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73-year-old woman killed after EF2 tornado hits home, family says she didn't deserve to die

Viranda Rodgers, a 73-year-old resident of Sherwood Shores in Grayson County, Texas, died amid storms rolling through North Texas, her family told WFAA.

GRAYSON COUNTY, Texas — As storms rolled through North Texas, Grayson County officials confirmed to ABC News that a 73-year-old woman from Sherwood Shores died. 

KTEN, an ABC and NBC affiliate in Texoma, first reported that DPS confirmed one person died from the storm that produced a tornado.

Tuesday evening, the family of the victim, 73-year-old Viranda Rodgers, spoke with WFAA. Her family said she was their rock and didn’t deserve to die as she did.  

According to the National Weather Service, 11 others were injured and treated at local hospitals due to damage from storms in the area. Sherwood Shores is located right at the Texas-Oklahoma border along the Red River and near U.S. Highway 377.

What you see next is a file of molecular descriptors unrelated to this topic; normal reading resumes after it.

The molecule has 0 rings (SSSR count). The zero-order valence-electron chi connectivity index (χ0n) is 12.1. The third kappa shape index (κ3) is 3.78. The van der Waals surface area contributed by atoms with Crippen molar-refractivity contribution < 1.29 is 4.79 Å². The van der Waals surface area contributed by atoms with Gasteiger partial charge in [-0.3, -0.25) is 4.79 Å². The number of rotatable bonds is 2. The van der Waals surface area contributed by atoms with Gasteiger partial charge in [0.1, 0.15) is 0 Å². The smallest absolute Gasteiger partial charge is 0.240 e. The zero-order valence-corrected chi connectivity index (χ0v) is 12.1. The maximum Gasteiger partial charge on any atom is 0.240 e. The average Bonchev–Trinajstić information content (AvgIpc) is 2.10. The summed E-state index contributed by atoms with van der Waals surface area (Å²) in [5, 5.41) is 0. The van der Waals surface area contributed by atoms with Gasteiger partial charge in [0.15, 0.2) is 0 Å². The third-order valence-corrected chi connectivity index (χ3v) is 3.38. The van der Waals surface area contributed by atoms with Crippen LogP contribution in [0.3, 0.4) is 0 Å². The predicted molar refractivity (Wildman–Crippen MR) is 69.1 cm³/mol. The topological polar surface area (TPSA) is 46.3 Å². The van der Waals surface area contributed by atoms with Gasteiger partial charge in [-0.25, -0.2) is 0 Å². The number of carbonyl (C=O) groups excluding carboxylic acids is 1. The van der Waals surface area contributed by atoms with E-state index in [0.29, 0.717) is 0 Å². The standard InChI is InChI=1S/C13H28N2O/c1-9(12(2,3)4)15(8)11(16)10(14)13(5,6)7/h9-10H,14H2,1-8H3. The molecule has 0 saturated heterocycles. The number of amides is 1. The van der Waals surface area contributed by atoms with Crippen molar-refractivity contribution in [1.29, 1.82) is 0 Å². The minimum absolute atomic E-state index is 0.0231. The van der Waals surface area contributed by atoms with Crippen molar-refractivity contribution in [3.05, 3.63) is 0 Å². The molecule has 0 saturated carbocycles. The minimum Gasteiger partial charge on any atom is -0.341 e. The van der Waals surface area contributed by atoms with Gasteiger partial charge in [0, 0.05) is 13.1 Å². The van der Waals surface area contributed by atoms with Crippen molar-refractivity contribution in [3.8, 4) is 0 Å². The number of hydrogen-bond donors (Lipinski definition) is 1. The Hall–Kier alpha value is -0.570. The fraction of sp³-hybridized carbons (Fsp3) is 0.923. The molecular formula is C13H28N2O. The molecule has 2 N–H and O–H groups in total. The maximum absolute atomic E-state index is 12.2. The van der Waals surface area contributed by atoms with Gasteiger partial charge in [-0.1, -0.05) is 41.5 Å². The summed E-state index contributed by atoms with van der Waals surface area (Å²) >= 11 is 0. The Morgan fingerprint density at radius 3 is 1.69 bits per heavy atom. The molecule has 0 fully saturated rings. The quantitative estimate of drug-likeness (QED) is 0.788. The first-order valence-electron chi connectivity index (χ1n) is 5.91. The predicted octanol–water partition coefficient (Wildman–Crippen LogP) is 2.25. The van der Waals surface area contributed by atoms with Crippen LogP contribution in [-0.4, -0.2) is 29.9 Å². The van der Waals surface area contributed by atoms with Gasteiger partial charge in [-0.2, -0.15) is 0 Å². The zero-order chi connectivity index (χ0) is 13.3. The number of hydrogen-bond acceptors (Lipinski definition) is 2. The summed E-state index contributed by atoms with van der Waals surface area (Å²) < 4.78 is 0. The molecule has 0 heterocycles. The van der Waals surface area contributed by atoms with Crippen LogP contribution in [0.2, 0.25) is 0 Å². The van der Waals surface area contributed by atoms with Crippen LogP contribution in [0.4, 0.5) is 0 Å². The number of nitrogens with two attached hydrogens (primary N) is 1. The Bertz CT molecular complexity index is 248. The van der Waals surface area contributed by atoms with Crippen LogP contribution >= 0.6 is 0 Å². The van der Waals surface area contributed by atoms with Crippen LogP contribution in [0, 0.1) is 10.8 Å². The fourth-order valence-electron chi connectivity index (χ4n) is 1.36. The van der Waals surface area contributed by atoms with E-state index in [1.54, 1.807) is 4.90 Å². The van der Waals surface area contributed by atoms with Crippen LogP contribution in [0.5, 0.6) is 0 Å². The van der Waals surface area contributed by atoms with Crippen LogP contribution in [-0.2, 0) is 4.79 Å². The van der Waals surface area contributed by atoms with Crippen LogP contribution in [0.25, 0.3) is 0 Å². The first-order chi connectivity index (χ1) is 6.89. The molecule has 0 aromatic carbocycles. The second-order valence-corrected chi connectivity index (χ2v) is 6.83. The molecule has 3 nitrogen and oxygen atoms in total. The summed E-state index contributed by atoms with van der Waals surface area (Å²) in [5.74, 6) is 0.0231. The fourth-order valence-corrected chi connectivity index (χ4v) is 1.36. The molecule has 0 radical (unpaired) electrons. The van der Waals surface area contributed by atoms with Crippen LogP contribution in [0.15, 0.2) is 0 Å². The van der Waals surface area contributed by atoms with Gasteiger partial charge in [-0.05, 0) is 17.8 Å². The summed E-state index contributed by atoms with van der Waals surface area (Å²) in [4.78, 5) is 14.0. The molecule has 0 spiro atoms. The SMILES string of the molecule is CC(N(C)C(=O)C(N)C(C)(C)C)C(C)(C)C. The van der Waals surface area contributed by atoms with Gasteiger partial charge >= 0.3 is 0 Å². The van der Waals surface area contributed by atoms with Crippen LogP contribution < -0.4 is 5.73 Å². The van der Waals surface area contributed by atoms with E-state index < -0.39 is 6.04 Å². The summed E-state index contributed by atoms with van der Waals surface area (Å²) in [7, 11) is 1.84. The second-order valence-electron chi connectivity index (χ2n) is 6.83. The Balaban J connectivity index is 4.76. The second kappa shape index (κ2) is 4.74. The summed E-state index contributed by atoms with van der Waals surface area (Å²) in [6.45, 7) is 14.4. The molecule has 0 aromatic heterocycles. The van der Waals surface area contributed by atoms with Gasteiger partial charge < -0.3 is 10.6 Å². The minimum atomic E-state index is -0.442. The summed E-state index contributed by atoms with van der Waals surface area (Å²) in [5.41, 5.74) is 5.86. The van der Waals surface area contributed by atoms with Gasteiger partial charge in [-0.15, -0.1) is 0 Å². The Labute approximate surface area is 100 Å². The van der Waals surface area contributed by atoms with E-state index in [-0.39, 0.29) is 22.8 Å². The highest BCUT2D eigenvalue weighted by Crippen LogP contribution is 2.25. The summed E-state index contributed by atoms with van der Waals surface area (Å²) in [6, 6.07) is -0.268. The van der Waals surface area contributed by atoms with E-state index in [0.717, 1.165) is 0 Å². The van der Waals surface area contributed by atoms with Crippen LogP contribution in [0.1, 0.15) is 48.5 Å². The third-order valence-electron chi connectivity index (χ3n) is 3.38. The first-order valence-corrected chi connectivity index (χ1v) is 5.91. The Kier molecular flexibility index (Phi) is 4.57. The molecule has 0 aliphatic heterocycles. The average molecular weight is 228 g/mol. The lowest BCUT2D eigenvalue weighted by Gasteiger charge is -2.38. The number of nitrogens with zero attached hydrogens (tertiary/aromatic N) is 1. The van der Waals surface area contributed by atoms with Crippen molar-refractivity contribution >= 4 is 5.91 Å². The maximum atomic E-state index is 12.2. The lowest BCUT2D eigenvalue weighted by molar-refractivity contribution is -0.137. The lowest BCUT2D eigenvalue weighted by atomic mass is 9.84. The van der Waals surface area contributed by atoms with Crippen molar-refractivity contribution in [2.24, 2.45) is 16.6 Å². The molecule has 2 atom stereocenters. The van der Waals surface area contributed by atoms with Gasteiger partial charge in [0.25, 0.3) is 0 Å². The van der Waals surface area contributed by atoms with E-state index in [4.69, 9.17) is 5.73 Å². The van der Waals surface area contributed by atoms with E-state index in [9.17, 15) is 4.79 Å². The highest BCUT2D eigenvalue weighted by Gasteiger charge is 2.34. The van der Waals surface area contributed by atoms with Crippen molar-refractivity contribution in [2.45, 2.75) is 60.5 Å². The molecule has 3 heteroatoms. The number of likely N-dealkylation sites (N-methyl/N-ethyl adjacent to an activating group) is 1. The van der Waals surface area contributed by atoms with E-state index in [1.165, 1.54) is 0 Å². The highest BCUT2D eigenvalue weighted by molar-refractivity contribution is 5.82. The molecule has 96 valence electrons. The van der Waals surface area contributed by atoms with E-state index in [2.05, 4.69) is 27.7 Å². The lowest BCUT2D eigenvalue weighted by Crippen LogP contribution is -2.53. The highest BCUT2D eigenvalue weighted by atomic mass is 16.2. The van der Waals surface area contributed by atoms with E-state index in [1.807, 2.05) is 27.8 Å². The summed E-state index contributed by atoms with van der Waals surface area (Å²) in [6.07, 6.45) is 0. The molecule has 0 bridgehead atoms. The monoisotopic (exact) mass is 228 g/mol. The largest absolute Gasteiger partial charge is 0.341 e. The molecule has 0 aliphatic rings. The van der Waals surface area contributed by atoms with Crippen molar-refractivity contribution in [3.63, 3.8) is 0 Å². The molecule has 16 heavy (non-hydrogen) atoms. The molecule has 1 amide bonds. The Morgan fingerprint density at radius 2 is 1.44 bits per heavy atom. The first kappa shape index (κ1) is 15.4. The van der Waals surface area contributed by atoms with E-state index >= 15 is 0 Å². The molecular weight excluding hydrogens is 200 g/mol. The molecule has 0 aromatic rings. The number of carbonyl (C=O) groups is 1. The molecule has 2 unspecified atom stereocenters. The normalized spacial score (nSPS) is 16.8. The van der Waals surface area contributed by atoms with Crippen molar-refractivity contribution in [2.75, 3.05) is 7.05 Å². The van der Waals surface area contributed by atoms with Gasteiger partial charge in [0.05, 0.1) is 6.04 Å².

Regena Wicker, Rodgers' niece, told WFAA that her family has been absolutely blindsided. 

Rodgers was in her mobile home when the tornado hit the area. Wicker told WFAA that it was fully upended. 

"The house was literally picked up, flipped completely over, and twisted," Wicker said to WFAA. "You couldn't make heads or tails of anything." 

Wicker added that her aunt was home alone and that her husband is currently in the hospital. 

"Out of all people, why her house? Why this one?" Wicker asked. "She was just such a nice person. One of the sweetest people you could ever know -- don't take life for granted. Don't take your loved ones for granted. I know she wouldn't." 

Wicker and other family members spent Tuesday sifting through debris, picking up mementos, photos and family items that were salvageable. 

KTEN Meteorologists Alex Schneider and Mandy Bailey shared photos of damage in Sherwood Shores: 

WFAA reporter Morgan Young also surveyed the damage in Sherwood Shores on Tuesday. Here is the damage Young saw: 

In the Dallas-Fort Worth area, storm damage was reported near Jacksboro, Texas, about 60 miles northwest of Fort Worth. Jack County Rural Fire Chief Jason Jennings said there were four rescues that were minor injuries. No deaths have been reported. 

WFAA broke down the severe weather events across the Lone Star State, which included tornadoes, flooding and even a blizzard in the Panhandle. You can view the Texas weather round-up here.

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